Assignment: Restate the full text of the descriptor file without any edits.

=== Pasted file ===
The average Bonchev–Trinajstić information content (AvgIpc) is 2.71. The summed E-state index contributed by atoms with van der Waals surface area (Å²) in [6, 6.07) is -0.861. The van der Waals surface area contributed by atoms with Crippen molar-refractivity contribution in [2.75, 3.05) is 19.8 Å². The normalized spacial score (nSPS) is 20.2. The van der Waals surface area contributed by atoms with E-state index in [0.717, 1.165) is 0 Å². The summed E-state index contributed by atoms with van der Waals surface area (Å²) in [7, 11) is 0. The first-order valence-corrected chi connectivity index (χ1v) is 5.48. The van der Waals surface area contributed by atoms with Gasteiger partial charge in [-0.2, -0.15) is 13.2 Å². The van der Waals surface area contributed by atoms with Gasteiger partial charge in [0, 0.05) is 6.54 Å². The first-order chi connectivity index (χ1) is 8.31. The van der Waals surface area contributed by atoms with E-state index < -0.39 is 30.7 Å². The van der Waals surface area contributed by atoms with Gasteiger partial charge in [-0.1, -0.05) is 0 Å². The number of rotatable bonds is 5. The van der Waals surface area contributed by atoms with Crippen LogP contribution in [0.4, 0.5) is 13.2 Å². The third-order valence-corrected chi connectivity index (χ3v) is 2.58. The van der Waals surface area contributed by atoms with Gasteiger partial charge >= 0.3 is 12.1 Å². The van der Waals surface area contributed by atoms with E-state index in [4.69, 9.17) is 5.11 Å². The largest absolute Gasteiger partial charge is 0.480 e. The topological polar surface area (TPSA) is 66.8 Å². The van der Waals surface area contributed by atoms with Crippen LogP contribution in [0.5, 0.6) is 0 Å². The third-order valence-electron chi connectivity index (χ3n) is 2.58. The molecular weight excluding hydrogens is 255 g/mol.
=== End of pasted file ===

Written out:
The average Bonchev–Trinajstić information content (AvgIpc) is 2.71. The summed E-state index contributed by atoms with van der Waals surface area (Å²) in [6, 6.07) is -0.861. The van der Waals surface area contributed by atoms with Crippen molar-refractivity contribution in [2.75, 3.05) is 19.8 Å². The normalized spacial score (nSPS) is 20.2. The van der Waals surface area contributed by atoms with E-state index in [0.717, 1.165) is 0 Å². The summed E-state index contributed by atoms with van der Waals surface area (Å²) in [7, 11) is 0. The first-order valence-corrected chi connectivity index (χ1v) is 5.48. The van der Waals surface area contributed by atoms with Gasteiger partial charge in [-0.2, -0.15) is 13.2 Å². The van der Waals surface area contributed by atoms with Gasteiger partial charge in [0, 0.05) is 6.54 Å². The first-order chi connectivity index (χ1) is 8.31. The van der Waals surface area contributed by atoms with E-state index < -0.39 is 30.7 Å². The van der Waals surface area contributed by atoms with Gasteiger partial charge in [-0.1, -0.05) is 0 Å². The number of rotatable bonds is 5. The van der Waals surface area contributed by atoms with Crippen LogP contribution in [0.4, 0.5) is 13.2 Å². The third-order valence-corrected chi connectivity index (χ3v) is 2.58. The van der Waals surface area contributed by atoms with Gasteiger partial charge >= 0.3 is 12.1 Å². The van der Waals surface area contributed by atoms with E-state index in [4.69, 9.17) is 5.11 Å². The largest absolute Gasteiger partial charge is 0.480 e. The topological polar surface area (TPSA) is 66.8 Å². The van der Waals surface area contributed by atoms with Crippen LogP contribution in [0.5, 0.6) is 0 Å². The third-order valence-electron chi connectivity index (χ3n) is 2.58. The molecular weight excluding hydrogens is 255 g/mol.